Take the 2-minute tour ×
Mathematics Stack Exchange is a question and answer site for people studying math at any level and professionals in related fields. It's 100% free, no registration required.

enter image description here

I have Cartesian coordinates A and B.

Line AB is the axis (center) of the rectangle.

And I have H (height).

I need Cartesian coordinates blue rectangle.

share|improve this question
    
Could you please try to explain more clearly what information you are given, and what you need to find? –  Ragib Zaman Aug 28 '11 at 14:58
    
little has changed post –  Mediator Aug 28 '11 at 15:01
    
What sort of coordinates do you have? Cartesian coordinates? What sort of coordinates are you looking for? The Cartesian coordinates of the corners of the rectangle? Also, in the image the rectangle looks axis-parallel. Is that intentional? Or do you need the answer for a rectangle with arbitrary orientation with respect to the coordinate axes? Also, there seems to be an implication that A and B lie on the centres of the vertical sides. Is that true? If you want to make such assumptions, you should explicate them; without making them, the problem is underspecified. –  joriki Aug 28 '11 at 15:04
    
Ok. Do you know if A and B cuts the side into half? –  Ragib Zaman Aug 28 '11 at 15:04
1  
If the coordinates of A and B are $(x_A,y_A), (x_B,y_B)$ and $H$ is the width, then your figure suggests that the coordinates of the four vertices are $(x_A,y_A+H/2),(x_A,y_A−H/2),(x_B,y_B+H/2)$ and $(x_B,y_B−H/2)$. –  Américo Tavares Aug 28 '11 at 15:16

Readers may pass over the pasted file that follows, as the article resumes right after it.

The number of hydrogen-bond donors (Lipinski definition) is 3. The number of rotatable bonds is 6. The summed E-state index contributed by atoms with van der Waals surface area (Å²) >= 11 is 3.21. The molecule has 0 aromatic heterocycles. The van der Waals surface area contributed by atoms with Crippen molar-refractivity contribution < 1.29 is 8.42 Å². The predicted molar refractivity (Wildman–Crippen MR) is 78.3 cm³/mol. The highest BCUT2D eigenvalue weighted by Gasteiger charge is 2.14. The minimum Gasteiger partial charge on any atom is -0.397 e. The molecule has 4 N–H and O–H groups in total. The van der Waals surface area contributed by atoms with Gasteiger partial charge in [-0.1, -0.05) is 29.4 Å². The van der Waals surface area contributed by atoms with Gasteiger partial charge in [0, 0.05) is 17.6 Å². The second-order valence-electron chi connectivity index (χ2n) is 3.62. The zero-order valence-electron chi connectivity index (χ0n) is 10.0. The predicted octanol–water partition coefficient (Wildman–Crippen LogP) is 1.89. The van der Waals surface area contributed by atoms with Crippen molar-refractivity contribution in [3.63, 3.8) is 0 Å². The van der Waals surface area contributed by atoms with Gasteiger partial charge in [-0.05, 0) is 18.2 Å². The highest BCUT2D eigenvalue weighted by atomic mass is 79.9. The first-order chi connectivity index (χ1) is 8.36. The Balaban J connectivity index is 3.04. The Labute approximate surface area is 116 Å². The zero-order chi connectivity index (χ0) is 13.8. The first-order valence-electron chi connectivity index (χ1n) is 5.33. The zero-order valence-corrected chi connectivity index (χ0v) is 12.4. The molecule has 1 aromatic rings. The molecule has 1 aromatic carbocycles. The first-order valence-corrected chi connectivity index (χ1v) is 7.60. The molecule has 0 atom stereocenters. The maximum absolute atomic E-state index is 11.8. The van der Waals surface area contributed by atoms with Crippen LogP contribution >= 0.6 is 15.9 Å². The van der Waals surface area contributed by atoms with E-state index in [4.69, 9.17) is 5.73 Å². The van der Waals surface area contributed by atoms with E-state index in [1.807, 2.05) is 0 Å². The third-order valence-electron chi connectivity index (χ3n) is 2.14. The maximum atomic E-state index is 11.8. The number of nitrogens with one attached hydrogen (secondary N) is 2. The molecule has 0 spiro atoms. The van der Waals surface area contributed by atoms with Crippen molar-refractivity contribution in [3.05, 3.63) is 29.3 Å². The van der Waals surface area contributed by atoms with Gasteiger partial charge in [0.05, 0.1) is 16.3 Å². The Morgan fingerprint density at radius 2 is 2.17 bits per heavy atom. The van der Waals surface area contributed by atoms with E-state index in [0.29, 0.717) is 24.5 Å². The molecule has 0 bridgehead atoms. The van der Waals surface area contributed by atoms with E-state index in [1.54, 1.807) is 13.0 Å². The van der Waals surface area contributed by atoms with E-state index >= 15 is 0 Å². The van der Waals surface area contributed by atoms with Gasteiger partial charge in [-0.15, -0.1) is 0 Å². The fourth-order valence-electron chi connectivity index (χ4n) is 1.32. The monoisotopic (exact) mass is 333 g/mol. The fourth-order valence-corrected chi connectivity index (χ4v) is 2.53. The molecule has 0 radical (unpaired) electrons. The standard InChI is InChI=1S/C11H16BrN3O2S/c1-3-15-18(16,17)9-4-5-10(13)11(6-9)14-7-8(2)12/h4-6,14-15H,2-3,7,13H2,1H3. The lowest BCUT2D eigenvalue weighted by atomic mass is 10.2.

1 Answer 1

up vote 1 down vote accepted

To get the coordinates of the corner points, we need to displace $A$ and $B$ by $\pm h$ along the normal of the line connecting them (i.e. along a vector pointing 90° away from the line).

Let $A = (A_x, A_y)$ and $B = (B_x, B_y)$. Then the vector from $A$ to $B$ is

$$v = B-A = (v_x, v_y),$$

where

$$v_x = B_x-A_x \text{ and } v_y = B_y-A_y.$$

Rotating this vector by 90° is equivalent to swapping its coordinates and negating one of them, giving the normal vector

$$n = (v_y, -v_x) = (B_y-A_y,\ A_x-B_y).$$

However, the length of $n$ is the same as the length of $v$; we need to scale it down to $1$ before multiplying it with $\pm h$. To do this, we can divide $n$ by its length $|n| = |v| = \sqrt{v_x^2+v_y^2}$ to get the unit normal vector

$$\hat n = \frac{n}{|n|} = \left({\frac{v_y}{\scriptstyle \sqrt{v_x^2+v_y^2}},\ \frac{-v_x}{\scriptstyle \sqrt{v_x^2+v_y^2}}}\right).$$

We can then calculate the coordinates of the four corners as $A + h \hat n$, $A - h \hat n$, $B + h \hat n$ and $B - h \hat n$.

share|improve this answer

Your Answer

 
discard

By posting your answer, you agree to the privacy policy and terms of service.

Not the answer you're looking for? Browse other questions tagged or ask your own question.